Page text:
• $\begingroup$ This question is simply too broad and ill-defined. Numerical computing comprises an enormous range of activities, projects, and programming needs, and no language is going to be able to fill every niche. Any attempt to compare languages at such a high level is going to be so filled with caveats and contingencies as to be functionally useless. "Which language" discussions -- both here and on StackOverflow -- tend to be poorly suited to the format of StackExchange, and this is no exception. $\endgroup$ – Ben Jun 12 '13 at 17:56
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    $\begingroup$ Also, this question can be salvaged if its focus can be somehow constrained. Are you interested in a comparison of the manner in which scripting languages and compiled languages are used in numerical computing? Is there a specific set of tasks you'd like to accomplish? $\endgroup$ – Ben Jun 12 '13 at 18:10
  • $\begingroup$ Quite often, libraries written in one language is callable from another language. So a single language isn't the only option. $\endgroup$ – Damien Jun 12 '13 at 23:04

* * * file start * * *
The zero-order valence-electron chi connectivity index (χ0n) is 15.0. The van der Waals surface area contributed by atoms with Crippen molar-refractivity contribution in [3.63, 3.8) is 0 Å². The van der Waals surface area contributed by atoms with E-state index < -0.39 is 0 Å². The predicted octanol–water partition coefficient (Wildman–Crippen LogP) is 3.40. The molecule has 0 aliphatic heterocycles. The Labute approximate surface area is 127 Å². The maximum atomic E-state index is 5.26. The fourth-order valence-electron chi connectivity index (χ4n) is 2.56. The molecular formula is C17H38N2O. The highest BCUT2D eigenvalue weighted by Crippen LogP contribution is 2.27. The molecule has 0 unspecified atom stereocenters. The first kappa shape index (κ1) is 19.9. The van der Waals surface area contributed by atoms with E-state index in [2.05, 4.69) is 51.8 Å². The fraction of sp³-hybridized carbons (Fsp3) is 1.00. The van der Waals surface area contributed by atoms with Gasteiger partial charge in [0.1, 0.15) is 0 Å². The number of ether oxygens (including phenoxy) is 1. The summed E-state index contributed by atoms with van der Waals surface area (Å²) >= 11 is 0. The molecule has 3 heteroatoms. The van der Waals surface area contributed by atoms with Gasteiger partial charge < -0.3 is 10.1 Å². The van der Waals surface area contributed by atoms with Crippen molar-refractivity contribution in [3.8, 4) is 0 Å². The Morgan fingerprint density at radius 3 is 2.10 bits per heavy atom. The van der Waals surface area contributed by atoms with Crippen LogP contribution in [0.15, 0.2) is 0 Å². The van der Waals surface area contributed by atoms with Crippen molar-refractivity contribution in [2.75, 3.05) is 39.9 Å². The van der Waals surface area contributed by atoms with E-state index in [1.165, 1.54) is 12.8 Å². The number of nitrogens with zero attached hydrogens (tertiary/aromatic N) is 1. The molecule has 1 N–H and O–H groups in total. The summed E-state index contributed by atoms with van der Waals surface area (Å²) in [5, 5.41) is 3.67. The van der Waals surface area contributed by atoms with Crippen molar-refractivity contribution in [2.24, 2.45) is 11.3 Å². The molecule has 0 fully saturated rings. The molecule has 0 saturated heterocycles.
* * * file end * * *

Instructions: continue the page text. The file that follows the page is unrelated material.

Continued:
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My advise to students is always this: The most precious resource of all is your own time. If there is a programming language A that allows you to write a program in half the time it would take you with language B, but the program is 20% slower, then this is still almost always a win, unless you need to run the program for months.

This is the reason why most modern scientific computing libraries are written in C++ and no longer in Fortran or plain C: because it is so much faster to write and debug code in C++ than in Fortran, and because of the huge number of other libraries you can then use (including, in particular, the C++ standard library) and that make programming so much faster.

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It is possible to do any feasible computations in any Turing-complete language.